Rothermere American Institute, 1a South Parks Road
Victor Bulmer-Thomas is Emeritus Professor of London University, Honorary Professor at the Institute of the Americas, UCL, and Associate Fellow in the United States and Americas Programme, Chatham House. He has been a Director of the J.P.
Most writing on the black press in South African history views Umteteli wa Bantu, established in 1920 and funded by the Native Recruitment Corporation, as a signal for African loss of editorial independence, punting moderate African views in reaction to the more radical news available in newspape
How does a weak post-colonial democracy develop the capacity to promote citizen well-being? The talk will explore the case of India by comparing two sub-national states – Andhra Pradesh and West Bengal. The Indian state has entered an era of rapid economic growth.
Investcorp Auditorium, Middle East Centre, St Antony's College
About the Film
In a world torn by conflict—in a place where the idea of peace has been abandoned—an energy of determined optimism emerges. When someone is willing to disturb the status quo and stand for the dream of a free and secure world, who will stand with them?
Introduction by Eugene Rogan (Director of the Middle East Centre, Professor of Modern Middle Eastern History, St Antony's College)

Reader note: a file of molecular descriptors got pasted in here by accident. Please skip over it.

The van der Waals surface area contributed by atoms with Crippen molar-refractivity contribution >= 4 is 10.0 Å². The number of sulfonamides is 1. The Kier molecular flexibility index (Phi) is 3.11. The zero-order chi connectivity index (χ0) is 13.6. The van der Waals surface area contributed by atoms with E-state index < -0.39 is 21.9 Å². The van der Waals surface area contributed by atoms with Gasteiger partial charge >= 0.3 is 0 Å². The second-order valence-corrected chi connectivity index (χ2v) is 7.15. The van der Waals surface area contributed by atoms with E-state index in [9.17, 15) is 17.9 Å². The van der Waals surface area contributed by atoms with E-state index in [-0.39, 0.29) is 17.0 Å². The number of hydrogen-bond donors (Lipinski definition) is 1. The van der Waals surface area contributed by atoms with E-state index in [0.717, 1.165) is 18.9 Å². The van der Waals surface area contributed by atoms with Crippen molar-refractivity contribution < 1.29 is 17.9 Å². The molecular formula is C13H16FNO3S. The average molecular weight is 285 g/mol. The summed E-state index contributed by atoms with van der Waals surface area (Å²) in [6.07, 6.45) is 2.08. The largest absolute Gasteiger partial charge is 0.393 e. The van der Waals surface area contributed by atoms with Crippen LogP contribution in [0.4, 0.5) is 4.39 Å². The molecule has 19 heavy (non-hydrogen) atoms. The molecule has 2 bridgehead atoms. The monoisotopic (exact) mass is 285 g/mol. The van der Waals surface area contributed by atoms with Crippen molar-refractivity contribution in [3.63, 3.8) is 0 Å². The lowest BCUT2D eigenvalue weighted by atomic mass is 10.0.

This event is a panel discussion with speakers: Aulikki Nahkola (Wolfson College, Oxford), Philip Bullock (Wadham College, Oxford) and the novel's translator Oliver Ready (St. Antony's College, Oxford).
The Chair will be Andrei Zorin (New College, Oxford).
Hong Kong is often praised for its rule-of-law colonial legacy, but Dr Michael Ng’s archival study argues that the rule of law that the people of Hong Kong are eager to preserve today is more a ‘legacy’ of the decolonisation process of the British Empire that began in the 1980s.
This talk argues for the need for a new approach to the study of African Politics that takes seriously the role of ideas, values and ideology, before offering an example of what this might look like in practice.
This presentation examines how rural-to-urban migration changes family and gender dynamics, with a particular focus on men and masculinity. It shows how migration has forced migrant men to renegotiate their roles as lovers, husbands, fathers, and sons.
Mr Mohammad Iqbal, father of Mashal Khan, will deliver a lecture on 29th January at the University of Oxford. Mashal Khan was killed by a mob on 13th April 2017 over fake accusation of committing blasphemy.